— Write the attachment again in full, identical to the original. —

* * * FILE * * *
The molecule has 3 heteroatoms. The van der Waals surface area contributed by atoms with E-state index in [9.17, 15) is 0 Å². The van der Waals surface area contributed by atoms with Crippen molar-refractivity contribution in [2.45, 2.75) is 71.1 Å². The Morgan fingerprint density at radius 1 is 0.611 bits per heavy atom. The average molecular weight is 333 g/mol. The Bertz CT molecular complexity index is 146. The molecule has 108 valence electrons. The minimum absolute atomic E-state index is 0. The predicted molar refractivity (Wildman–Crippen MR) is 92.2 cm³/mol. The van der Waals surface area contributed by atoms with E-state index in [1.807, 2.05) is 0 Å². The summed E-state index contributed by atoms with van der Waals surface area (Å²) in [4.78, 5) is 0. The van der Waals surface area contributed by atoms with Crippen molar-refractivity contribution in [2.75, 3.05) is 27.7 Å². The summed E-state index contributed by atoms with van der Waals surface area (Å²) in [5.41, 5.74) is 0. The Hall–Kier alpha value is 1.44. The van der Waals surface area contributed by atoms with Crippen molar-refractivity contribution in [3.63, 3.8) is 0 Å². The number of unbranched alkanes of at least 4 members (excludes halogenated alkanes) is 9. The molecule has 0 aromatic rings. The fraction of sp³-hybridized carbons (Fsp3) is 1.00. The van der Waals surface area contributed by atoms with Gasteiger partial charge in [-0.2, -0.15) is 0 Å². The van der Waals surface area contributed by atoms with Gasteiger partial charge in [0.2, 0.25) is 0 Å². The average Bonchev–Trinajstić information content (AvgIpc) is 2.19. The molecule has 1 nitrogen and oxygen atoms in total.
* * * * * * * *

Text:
The molecule has 3 heteroatoms. The van der Waals surface area contributed by atoms with E-state index in [9.17, 15) is 0 Å². The van der Waals surface area contributed by atoms with Crippen molar-refractivity contribution in [2.45, 2.75) is 71.1 Å². The Morgan fingerprint density at radius 1 is 0.611 bits per heavy atom. The average molecular weight is 333 g/mol. The Bertz CT molecular complexity index is 146. The molecule has 108 valence electrons. The minimum absolute atomic E-state index is 0. The predicted molar refractivity (Wildman–Crippen MR) is 92.2 cm³/mol. The van der Waals surface area contributed by atoms with E-state index in [1.807, 2.05) is 0 Å². The summed E-state index contributed by atoms with van der Waals surface area (Å²) in [4.78, 5) is 0. The van der Waals surface area contributed by atoms with Crippen molar-refractivity contribution in [2.75, 3.05) is 27.7 Å². The summed E-state index contributed by atoms with van der Waals surface area (Å²) in [5.41, 5.74) is 0. The Hall–Kier alpha value is 1.44. The van der Waals surface area contributed by atoms with Crippen molar-refractivity contribution in [3.63, 3.8) is 0 Å². The number of unbranched alkanes of at least 4 members (excludes halogenated alkanes) is 9. The molecule has 0 aromatic rings. The fraction of sp³-hybridized carbons (Fsp3) is 1.00. The van der Waals surface area contributed by atoms with Gasteiger partial charge in [-0.2, -0.15) is 0 Å². The van der Waals surface area contributed by atoms with Gasteiger partial charge in [0.2, 0.25) is 0 Å². The average Bonchev–Trinajstić information content (AvgIpc) is 2.19. The molecule has 1 nitrogen and oxygen atoms in total.